Roller Coaster2020 has been a roller coaster ride for all of us. As nonprofit board members, we know that it has also put nonprofit governance to the test. At Social Impact Architects, when we brief boards on strategic planning, we put governance and culture in the middle of our sustainability model, because it impacts all other elements. With strong governance, nonprofits can bend with any twist and turn without breaking. With a strong culture, board and management are united and help make the organization even better. With this in mind, my longtime attorney friend, Scott Chase of Chase, Farrow-Gillespie Heath Witter LLP, wrote an excellent piece helping nonprofit boards navigate the ride ahead. I loved it so much that I wanted to share it with you. Please share it widely with your boards and use it for discussion at your next meeting.

The novel coronavirus (COVID-19) pandemic and the resurgence of social justice movements are likely to have lasting repercussions on how nonprofit entities approach corporate governance. The very-intense national conversations about the following issues should cause nonprofit boards of directors to expect certain traditional governance practices to change in response to the lessons and experiences gained from these issues:

1. Lines of Authority
Nonprofit boards and management traditionally work together to allocate decision-making between the two parties. However, the line separating the responsibility of the board from the responsibility of management tends to blur in times of crisis. Boards and management should analyze how they worked together during the COVID-19 crisis and social justice protests to ascertain whether work is needed to avoid future crisis-related confusion.

2. Workforce Culture and Hiring Practices
Special efforts should be made to address workforce culture and to have meaningful oversight of hiring practices. Improving diversity in employment is critical, but so are practices relating to recognizing culturally-significant issues and events. Board engagement in acknowledging social justice issues, regardless of the nature of the nonprofit’s mission, setting realistic goals and insisting on management focus will need to be ongoing.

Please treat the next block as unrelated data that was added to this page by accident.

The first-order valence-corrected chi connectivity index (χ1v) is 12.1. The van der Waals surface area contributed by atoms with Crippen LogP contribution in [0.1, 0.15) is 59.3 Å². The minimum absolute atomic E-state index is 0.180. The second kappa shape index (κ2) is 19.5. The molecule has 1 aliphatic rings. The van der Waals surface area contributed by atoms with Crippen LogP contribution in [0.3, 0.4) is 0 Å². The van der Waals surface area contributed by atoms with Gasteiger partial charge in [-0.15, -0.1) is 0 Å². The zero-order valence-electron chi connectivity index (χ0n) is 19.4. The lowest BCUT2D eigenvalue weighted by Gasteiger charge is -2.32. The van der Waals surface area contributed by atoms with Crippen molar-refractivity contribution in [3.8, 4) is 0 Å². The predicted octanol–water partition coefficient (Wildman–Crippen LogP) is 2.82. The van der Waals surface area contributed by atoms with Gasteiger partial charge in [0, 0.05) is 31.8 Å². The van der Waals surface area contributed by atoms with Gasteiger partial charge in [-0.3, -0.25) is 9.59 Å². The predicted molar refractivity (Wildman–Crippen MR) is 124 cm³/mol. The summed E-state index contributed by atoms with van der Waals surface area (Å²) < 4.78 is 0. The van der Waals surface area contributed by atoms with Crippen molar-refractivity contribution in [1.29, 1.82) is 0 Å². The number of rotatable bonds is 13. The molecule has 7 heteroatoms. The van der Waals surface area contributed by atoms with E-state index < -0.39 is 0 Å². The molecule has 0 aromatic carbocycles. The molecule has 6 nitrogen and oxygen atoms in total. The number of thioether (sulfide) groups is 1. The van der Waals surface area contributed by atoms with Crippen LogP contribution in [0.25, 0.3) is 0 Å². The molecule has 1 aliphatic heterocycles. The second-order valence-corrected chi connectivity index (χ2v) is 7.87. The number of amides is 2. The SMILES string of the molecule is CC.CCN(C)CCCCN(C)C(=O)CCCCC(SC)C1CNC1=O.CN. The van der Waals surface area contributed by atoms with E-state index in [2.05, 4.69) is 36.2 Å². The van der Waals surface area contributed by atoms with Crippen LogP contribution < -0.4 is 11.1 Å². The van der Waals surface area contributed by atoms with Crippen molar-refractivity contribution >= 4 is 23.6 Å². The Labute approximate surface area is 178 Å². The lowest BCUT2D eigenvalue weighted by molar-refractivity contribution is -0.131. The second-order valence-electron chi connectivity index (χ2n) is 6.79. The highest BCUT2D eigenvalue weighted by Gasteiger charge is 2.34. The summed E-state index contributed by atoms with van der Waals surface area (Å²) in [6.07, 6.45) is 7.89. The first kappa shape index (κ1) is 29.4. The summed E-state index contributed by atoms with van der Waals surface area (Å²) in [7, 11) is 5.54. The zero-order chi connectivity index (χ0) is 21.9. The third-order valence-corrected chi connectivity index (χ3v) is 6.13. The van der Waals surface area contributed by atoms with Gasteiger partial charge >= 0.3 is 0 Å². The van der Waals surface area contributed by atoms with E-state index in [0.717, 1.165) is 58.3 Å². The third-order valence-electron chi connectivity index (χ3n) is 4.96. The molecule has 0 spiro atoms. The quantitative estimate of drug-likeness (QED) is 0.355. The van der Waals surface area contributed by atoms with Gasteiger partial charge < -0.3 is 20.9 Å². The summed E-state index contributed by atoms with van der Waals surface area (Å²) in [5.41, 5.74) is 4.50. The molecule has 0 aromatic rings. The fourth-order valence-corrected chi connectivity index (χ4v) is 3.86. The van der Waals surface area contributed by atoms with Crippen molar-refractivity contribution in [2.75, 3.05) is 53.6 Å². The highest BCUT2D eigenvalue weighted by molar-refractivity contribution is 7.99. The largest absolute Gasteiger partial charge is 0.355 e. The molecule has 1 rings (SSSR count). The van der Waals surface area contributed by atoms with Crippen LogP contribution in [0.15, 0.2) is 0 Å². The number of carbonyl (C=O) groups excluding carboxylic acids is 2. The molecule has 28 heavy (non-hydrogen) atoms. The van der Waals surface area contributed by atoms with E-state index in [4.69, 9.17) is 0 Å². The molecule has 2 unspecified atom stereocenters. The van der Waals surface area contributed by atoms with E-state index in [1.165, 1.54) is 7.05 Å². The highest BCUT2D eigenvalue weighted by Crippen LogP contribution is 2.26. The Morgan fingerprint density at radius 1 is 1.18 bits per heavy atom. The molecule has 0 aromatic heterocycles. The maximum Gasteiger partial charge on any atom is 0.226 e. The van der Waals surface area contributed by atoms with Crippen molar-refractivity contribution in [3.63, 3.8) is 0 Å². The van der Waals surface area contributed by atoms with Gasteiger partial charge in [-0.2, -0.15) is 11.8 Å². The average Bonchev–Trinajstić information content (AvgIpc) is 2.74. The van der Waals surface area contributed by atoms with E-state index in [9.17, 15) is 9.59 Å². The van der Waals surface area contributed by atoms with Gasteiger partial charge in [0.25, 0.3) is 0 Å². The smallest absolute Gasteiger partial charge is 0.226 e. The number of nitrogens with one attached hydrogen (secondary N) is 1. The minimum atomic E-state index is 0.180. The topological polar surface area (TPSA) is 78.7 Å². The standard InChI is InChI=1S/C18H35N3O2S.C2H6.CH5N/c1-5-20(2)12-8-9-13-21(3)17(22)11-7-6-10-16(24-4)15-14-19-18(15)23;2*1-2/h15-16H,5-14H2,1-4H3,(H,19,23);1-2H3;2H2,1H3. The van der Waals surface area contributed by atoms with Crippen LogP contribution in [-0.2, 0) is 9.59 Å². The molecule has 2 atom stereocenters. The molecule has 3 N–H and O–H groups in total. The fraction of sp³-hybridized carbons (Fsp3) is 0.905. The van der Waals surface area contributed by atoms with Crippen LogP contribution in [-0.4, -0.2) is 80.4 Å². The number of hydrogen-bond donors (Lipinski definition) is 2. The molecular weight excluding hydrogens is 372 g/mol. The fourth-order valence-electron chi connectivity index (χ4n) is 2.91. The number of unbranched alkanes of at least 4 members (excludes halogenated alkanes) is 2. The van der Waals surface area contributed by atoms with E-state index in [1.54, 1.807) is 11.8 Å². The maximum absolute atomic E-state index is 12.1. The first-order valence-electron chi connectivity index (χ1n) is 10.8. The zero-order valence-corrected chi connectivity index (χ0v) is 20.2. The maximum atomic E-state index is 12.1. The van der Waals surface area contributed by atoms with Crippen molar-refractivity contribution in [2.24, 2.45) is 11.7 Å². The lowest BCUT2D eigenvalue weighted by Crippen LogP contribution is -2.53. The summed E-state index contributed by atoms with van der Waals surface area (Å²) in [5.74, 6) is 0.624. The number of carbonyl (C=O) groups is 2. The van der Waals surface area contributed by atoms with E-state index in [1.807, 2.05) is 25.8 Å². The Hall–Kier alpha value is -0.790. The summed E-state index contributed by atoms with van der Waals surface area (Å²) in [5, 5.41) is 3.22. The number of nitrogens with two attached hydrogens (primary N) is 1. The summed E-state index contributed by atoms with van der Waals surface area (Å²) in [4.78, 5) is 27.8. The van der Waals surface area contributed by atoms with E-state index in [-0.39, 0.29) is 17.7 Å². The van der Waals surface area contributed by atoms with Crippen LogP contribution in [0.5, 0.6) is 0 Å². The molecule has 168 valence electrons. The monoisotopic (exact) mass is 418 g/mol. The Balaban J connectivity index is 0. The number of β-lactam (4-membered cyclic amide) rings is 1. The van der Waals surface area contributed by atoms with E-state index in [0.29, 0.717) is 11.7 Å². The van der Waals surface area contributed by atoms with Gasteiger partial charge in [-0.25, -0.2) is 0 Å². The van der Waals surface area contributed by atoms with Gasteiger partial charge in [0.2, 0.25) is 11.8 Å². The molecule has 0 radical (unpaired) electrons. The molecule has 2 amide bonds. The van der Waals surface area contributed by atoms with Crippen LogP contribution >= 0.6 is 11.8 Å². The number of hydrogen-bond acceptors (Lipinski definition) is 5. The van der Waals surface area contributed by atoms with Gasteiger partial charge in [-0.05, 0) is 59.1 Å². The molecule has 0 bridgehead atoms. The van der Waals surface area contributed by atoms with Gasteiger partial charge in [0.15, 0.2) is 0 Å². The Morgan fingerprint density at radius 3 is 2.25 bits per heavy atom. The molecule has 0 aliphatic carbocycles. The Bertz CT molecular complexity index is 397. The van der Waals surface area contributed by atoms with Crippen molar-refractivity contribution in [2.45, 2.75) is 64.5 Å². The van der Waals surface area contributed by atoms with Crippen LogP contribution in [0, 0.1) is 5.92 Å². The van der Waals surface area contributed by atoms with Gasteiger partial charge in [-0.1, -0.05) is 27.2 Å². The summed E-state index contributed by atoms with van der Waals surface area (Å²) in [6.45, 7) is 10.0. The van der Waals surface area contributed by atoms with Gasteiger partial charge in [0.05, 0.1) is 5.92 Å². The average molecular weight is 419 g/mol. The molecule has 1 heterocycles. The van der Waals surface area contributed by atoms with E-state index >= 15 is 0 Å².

3. Focus on Risk to the Enterprise and Oversight of Business “Resiliency”
The pandemic validates the need for strong board involvement in risk identification and disaster response. There is a heightened obligation to exercise oversight of the future business “resiliency” of the nonprofit. Federal loans have helped many nonprofits during the COVID-19 crisis, but the next crisis may not have this resource to help the nonprofit “bounce back.” Boards will need to monitor management’s plans to recover from future catastrophes or social justice activities, not only from a financial perspective but also a “brand image” perspective.

4. Oversight of Patron Safety
The pandemic has shown the need for enhanced focus on customer safety in many lines of for-profit business, primarily retail and restaurants. Nonprofits also have patrons/visitors whose safety must be protected. A greater board collaboration with management on the quality of patron engagement matters should result in shifts that include more awareness and increased oversight of the resources necessary for emergency preparedness, infection control and regulatory compliance.

5. Reliability of Key Technology
Depending on the nature of the nonprofit’s mission and business model, directors will want to exercise greater diligence on the acquisition and implementation of key technologies and more detailed contingency planning for the possibility of critical technology, equipment or personnel being unavailable.

6. Employee Health and Safety
Addressing employee concerns for workplace health and safety matters is now an important element of the board’s oversight of workplace culture. Employee concerns in this regard are likely to remain a key part of business resiliency planning long after the advent of a vaccine or other treatments for the COVID-19 virus.

In short, nonprofit boards should anticipate, for the foreseeable future, an increased level of engagement with their governance responsibilities. This higher level of engagement will be necessary to assure that the nonprofit has, in fact, rebounded, and evaluated potentially broader changes to accomplishing its mission in light of “lessons learned.”​

I want to thank Scott for these great reminders that the strongest nonprofits have a board and management that work together to help the organization best serve the community. They represent a diverse group of individuals serving the collective needs of all stakeholders. Board governance is an important role and one that needs to be revisited as needs and changes arise. We would love your thoughts on how boards have changed in 2020.


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